Thursday, September 19, 2013
As the days lengthen and warm, the ice gets thinner and thinner. No one ventures onto the lake for fear of breaking through. One sunny day, usually in early April, the ice disappears.
This death spiral of lake ice each spring is familiar to people across Canada and the northern United States. From above, the lakes look completely frozen during most of the melt process. The real sign of ice melt is the rapid drop in thickness or volume.
Thanks to climate change, the Arctic sea ice is in the throes of its own death spiral. The volume of sea ice in the Arctic, the key measure of ice change, has been declining rapidly for decades. There is now roughly 75% less summer ice in the Arctic than three decades ago.
Yet you don't hear about the volume of ice in the news. Journalists, activists and scientists normally highlight the very visible decline in area of ice during the summer.
There's a valid argument for talking on the more immediately relevant area of ice. Last September, area of ice cover dropped to only 3.4 million km2, less than half that in the 1980s. This dramatic melt was visible in satellite images. It was visible to the many boats transiting the once-forbidden Northwest Passage.
As with our small lake, the area of ice is not the best measure of the ice pack. Last summer's open water froze over the winter, forming a layer of ice thinner than what you'd find on our small lake during the height of winter. Due to natural variability in the weather, much of that thin Arctic ice survived the summer. Though the area of ice is still far lower than that of decades past, it is roughly 30% greater than last year.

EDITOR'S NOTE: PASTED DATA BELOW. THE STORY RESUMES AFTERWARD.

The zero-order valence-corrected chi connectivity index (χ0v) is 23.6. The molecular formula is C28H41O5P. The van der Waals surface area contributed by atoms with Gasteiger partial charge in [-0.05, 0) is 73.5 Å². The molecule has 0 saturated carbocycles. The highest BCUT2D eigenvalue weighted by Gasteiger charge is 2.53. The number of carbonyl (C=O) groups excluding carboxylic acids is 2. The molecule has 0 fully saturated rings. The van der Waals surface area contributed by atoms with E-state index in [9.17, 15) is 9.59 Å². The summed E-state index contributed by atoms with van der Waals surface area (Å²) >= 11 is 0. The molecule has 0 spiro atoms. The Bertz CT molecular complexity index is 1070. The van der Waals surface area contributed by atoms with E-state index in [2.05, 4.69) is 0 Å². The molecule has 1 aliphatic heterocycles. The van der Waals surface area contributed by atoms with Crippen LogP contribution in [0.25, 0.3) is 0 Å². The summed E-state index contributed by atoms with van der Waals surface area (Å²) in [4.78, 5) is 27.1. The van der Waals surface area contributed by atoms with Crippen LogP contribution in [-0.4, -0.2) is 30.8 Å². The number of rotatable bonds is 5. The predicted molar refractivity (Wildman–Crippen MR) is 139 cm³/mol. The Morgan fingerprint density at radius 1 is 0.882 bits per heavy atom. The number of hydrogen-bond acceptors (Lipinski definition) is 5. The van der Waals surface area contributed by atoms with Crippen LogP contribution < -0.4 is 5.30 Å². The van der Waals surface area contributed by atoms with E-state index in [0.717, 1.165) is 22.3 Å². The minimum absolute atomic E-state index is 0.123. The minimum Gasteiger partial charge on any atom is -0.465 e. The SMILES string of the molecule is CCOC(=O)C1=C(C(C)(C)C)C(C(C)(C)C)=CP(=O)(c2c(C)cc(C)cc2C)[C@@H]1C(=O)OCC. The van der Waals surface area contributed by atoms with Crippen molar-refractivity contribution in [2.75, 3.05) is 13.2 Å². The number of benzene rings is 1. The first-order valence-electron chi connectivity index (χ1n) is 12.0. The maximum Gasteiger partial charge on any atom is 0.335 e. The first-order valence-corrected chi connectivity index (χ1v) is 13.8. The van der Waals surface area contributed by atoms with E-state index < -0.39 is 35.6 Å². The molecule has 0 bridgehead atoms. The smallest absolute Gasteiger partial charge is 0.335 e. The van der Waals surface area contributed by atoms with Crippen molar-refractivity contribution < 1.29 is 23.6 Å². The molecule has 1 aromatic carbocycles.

This year's ice area has been manna for ardent climate change contrarians. Bold claims about the rebound of Arctic sea ice proving climate scientists wrong now abound on the internet.
In some cases, the claims about data are technically correct. In all cases, they miss the big picture.
The death spiral of Arctic ice continues. According to the Polar Science Center at the University of Washington, the volume of summer sea ice has declined by roughly 75% in the past few decades. The monthly ice volume figure (right) from their Pan-Arctic Ice Ocean Modeling and Assimilation System (PIOMAS) actually looks like a spiral, with the ice volume for each month of the year declining over time.
Scientists' only mistake was not talking more about ice thickness or volume. This long-term change in ice volume, rather than the annual summer ice area, is the best harbinger of the future. Those boasting about the Arctic "rebound" this year should heed caution. They are standing on very thin ice.
Posted by Simon Donner at 1:42 AM